16 Tech innovation district picks design team for $14.5M bridge

Officials for 16 Tech have selected a design team for a $14.5 million bridge that will lead into the innovation district and is expected to serve as a signature structure for the region.

The 16 Tech Community Corp., the not-for-profit guiding the 50-acre development on the northwest edge of downtown, in February issued a request for qualifications and proposals for the structure, which will span Fall Creek from 10th Street and Riley Hospital Drive into 16 Tech.

The design team announced Wednesday will be led by Stuttgart, Germany-based engineering firm Schlaich Bergermann Partner, or SBP, in collaboration with New York City-based Practice for Architecture and Urbanism, or PAU, and seven other firms.

The bridge will be funded by Lilly Endowment Inc. and the city of Indianapolis. The Lilly Endowment’s share will come out of a $38 million grant the foundation awarded 16 Tech in 2018, much of it earmarked for public space design.

The bridge will span 350 feet. In addition to accommodating vehicles, it will serve pedestrians and bicycles and will connect to walking and biking trails.

Officials said 33 design teams responded to a public request for qualifications. Six finalists were invited to respond to a request for proposal and interviewed by a committee of local and national experts in design, public transportation, urban planning and landscape architecture.

The finalists were SPB, Germany-based Behnisch Architekten, Boston-based Kennedy & Violich Architecture, Netherlands-based MVRDV, Boston-based NADAAA and Norway-based Snøhetta.

Founded in 1980, SPB focuses on the design and construction of innovative bridges, lightweight roofs, slender towers, signature buildings, moveable structures and pioneering renewable energy technologies.

Its notable bridge projects include a series of six bridges for Toronto’s new Port Lands development; a new pedestrian bridge for the Ralph C. Wilson, Jr. Centennial Park in Buffalo, New York; the Consol Energy Wingtip Bridge in Glen Jean, West
Virginia; and the Phyllis Tilley Memorial Bridge in Fort Worth, Texas.

Six of the seven firms picked by SPB for its team are minority-owned or woman-owned or both. In addition to PAU, the members are:

– Moniteurs Communication Design, Berlin;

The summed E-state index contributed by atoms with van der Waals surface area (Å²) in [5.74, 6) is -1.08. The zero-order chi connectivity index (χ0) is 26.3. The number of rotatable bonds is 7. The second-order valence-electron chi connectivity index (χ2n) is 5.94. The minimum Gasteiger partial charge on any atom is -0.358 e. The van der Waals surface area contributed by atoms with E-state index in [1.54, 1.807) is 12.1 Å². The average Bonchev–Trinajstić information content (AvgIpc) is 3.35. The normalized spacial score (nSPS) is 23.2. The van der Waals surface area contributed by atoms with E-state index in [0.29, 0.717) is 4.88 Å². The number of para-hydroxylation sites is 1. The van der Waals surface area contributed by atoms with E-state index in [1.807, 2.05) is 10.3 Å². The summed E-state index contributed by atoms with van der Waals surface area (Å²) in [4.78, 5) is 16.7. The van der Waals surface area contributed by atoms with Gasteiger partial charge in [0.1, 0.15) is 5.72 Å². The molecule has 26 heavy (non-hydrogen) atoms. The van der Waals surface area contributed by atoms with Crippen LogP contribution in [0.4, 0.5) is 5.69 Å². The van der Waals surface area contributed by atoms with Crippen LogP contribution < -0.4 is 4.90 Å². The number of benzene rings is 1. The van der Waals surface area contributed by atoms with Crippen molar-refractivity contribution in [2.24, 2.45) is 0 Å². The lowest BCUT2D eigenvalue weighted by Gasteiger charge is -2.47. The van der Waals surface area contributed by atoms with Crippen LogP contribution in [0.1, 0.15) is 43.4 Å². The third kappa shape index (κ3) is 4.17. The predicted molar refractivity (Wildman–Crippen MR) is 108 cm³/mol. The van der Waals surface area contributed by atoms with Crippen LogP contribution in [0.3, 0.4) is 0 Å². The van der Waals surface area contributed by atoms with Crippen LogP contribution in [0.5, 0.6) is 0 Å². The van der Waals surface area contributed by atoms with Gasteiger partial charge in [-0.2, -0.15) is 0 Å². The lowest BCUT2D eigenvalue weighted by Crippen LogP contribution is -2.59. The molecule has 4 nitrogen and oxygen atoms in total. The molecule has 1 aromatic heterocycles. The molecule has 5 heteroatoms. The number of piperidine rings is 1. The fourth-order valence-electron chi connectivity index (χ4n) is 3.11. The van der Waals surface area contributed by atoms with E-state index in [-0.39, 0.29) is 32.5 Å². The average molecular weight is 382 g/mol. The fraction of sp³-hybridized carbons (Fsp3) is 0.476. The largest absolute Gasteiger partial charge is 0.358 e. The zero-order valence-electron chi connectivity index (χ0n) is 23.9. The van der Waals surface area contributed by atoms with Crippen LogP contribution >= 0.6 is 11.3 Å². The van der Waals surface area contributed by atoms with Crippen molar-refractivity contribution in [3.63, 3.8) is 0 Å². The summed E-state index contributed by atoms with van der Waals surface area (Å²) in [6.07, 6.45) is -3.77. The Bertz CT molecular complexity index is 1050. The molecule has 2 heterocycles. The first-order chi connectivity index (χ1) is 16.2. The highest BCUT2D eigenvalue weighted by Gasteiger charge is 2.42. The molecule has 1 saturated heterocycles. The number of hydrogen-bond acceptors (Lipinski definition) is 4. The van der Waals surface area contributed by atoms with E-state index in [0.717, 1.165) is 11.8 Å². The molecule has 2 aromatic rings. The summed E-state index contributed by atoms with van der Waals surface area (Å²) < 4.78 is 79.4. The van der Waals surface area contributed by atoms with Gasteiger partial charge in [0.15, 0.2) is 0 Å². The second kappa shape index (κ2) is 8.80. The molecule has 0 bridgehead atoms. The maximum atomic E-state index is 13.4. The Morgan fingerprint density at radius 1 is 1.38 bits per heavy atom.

– Martha Schwartz Partners, New York;
– Shrewsberry & Associates, Indianapolis;
– CTL Engineering, Indianapolis;
– Circle Design Group, Indianapolis;
– Synnov Group, Chicago.

“SPB assembled a cohesive and diverse team that integrates engineering, architectural design thinking and innovative community engagement,” said Bob Coy, president & CEO of 16 Tech, in written remarks. “The SBP team shares our vision to create an emblem of innovation for downtown Indianapolis, and we are excited to partner together.”

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4 thoughts on “16 Tech innovation district picks design team for $14.5M bridge

  1. Once again our lack of self confidence rears it ugly head. The midwest and indeed, Indianapolis, has design professionals and some really good ones. We have engineers here and some really good ones. Even if people choose to believe our local design professionals are not up to the task, what does this say about Indianapolis? Signature structure for the region? After having worked in and around New York City, I know that outside entities, without having more than a cursory knowledge of Indianapolis, will be in a difficult spot. How on God’s green earth will they produce a “signature structure for the region” that doesn’t come off like a regurgitation of something designed and built somewhere else and with absolutely no connection to the people or businesses or any facet of it’s location?

  2. Nothing wrong with using outside design firms for Indy stuff. Why wouldn’t we? For instance, I.M. Pei designed an “Indiana Tower” that should have been built in White River State Park. It would have been a signature piece for the city of Indianapolis – still would be. Who cares if an outsider is the one who comes up with something great? You still end up with something great.

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